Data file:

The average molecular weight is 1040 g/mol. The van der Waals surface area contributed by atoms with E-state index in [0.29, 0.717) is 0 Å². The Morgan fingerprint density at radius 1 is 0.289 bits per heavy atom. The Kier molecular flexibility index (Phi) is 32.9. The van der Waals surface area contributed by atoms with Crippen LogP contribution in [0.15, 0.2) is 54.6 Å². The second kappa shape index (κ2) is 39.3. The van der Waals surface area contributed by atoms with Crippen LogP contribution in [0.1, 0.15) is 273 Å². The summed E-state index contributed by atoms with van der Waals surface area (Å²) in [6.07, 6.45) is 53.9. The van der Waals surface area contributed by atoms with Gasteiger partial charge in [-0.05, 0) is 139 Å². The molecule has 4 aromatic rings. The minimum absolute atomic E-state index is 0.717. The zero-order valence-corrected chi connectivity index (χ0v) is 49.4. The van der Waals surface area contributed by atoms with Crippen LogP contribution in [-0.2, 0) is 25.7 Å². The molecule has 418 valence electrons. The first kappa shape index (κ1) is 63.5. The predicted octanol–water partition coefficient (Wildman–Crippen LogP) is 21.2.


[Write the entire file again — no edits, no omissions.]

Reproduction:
The average molecular weight is 1040 g/mol. The van der Waals surface area contributed by atoms with E-state index in [0.29, 0.717) is 0 Å². The Morgan fingerprint density at radius 1 is 0.289 bits per heavy atom. The Kier molecular flexibility index (Phi) is 32.9. The van der Waals surface area contributed by atoms with Crippen LogP contribution in [0.15, 0.2) is 54.6 Å². The second kappa shape index (κ2) is 39.3. The van der Waals surface area contributed by atoms with Crippen LogP contribution in [0.1, 0.15) is 273 Å². The summed E-state index contributed by atoms with van der Waals surface area (Å²) in [6.07, 6.45) is 53.9. The van der Waals surface area contributed by atoms with Gasteiger partial charge in [-0.05, 0) is 139 Å². The molecule has 4 aromatic rings. The minimum absolute atomic E-state index is 0.717. The zero-order valence-corrected chi connectivity index (χ0v) is 49.4. The van der Waals surface area contributed by atoms with Crippen LogP contribution in [-0.2, 0) is 25.7 Å². The molecule has 418 valence electrons. The first kappa shape index (κ1) is 63.5. The predicted octanol–water partition coefficient (Wildman–Crippen LogP) is 21.2.